The view was nice but it was also funny. It was funny because none of us were there alone yet we tried to ignore the fact and definitely not document it. It was funny because the air balloon floating in the distance were full of people paying 350 dollars each for 30 minutes of fresh air above old building before heading back to the airport. It was funny because you, a lovely woman, looked at me like I was crazy when I offer you my tripod so at least few of your photos might be sharp.

I give my respect for the past generations that build these monuments and apologies for the living ones for sneaking down from the side of the pagoda so I wouldn’t have to pay the entrance fee. That saved me enough money to travel one day longer.

The backroad took me further into the plantations filled with smaller payas, pagodas and temples. Don’t ask me about the differences. I know there is one but I doubt anyone really cares anymore.

From the distance I saw the hot air balloons and started cycling towards them. Maybe there would be something on the way.
It was 8 a.m and I was getting hungry. It was going to be a long day.
That night I would sleep in a real bed.
Beautiful.
Oh and the sunsets were nice too.

 

Run for the Myanmar border

Big two part mural inside a restaurant close to all the embassies in Yangon
Big two part mural inside a restaurant close to all the embassies in Yangon

Getting to Myanmar was a bit of a race against time. Border crossings are getting easier each year and acquiring an E-visa is a simple procedure for many nationalities. Nevertheless out-dated information can cause some headache.

I was in Pai, North Thailand and my initial plan was to cross the border from Mae Sai to Tachileik. I had two days of visa left when during breakfast someone told me that from that part of Myanmar you could not travel to other parts of the country. Roads would be closed for foreigners. Internet seemed to agree with him. Later I found out he was wrong.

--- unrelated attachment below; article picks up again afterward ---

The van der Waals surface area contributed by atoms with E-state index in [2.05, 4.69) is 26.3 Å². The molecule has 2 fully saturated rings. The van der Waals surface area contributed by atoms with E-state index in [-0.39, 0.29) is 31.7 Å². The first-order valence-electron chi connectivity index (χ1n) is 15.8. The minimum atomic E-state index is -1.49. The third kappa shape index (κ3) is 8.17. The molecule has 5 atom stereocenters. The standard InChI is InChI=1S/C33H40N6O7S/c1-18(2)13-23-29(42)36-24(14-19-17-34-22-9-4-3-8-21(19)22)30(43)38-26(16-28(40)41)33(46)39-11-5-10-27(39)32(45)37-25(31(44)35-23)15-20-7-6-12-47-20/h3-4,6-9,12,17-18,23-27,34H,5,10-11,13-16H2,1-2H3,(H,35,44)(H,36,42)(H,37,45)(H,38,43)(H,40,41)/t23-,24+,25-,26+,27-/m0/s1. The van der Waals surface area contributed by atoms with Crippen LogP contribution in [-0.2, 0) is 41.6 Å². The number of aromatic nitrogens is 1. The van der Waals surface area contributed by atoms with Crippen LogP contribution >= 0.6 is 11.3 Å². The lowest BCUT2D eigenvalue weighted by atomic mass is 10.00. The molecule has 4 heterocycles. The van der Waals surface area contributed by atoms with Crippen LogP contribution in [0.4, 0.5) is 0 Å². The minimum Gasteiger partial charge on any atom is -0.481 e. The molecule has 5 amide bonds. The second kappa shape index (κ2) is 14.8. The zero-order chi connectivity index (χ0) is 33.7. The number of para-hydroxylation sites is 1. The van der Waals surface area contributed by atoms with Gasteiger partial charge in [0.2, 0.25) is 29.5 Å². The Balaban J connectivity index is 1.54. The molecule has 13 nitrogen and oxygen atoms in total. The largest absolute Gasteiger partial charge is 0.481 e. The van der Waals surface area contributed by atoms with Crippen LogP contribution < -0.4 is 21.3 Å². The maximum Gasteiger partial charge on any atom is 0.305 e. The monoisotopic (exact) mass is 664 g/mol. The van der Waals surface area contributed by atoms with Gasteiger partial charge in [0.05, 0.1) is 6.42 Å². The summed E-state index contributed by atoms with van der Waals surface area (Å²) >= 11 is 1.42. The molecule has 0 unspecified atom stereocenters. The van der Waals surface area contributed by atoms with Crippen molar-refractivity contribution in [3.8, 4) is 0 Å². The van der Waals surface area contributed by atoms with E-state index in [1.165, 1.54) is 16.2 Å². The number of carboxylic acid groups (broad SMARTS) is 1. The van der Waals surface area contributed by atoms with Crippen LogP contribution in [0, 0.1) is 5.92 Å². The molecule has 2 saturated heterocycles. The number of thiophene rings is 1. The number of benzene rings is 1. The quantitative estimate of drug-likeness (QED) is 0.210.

After finishing my breakfast I thanked him for the info, changed my plan and started hitchhiking over the mountains down south. Same man warned me that two days was not enough with the route I had chosen.

3 pick-ups and one bus later I made it to the border 30 hours to spare in my visa.

Big two part mural inside a restaurant close to all the embassies in Yangon
Big two part mural inside a restaurant close to all the embassies in Yangon

First Impression

6 a.m. It was a short walk across the bordering bridge from Mae Sot to Myawaddy yet in the dark I could already see I was entering a different reality. Mothers with young children were sitting on the bridge. They were not begging with their words so much as with their presence.

5 minutes of friendly custom formalities and I was free to go. 10 minutes from that I was sitting in a family wagon with 4 local men heading to Hpa-An. With no idea if the price was right (it was) or any common language we set out on the 130 km journey that would take about 3 hours.

Early hours in Myawaddy. The first of the markets starts at 2 a.m.
Early hours in Myawaddy. The first of the markets in Myanmar can start as early as 2 a.m.

The driver stopped to fill up the tank from some local man with his own pump system. Right next to us was a newly build gasoline station empty of customers. After filling the tank the man gave the driver a bottle of water. An hour later our driver saw a car on the side of the road with it’s hood open. He slowed down and handed them the water bottle. No words were exchanged.

We stopped few times to say hi to a friend, wash the car and buy fruits. I was dropped in front of the bus that goes to Yangon. 7 hours later the bus reached the outskirts of the city. Taxis and motorbikes kept asking: “Where you go?” but left me alone after telling them “I don’t know”.

On the side of the highway a man told me to take the same minivan with him. It  would take us to the centre. An hour later he showed me a good hotel and wished me all the best. Thanks to the help of many people on the way I had arrived to a place where I could take a shower and sleep.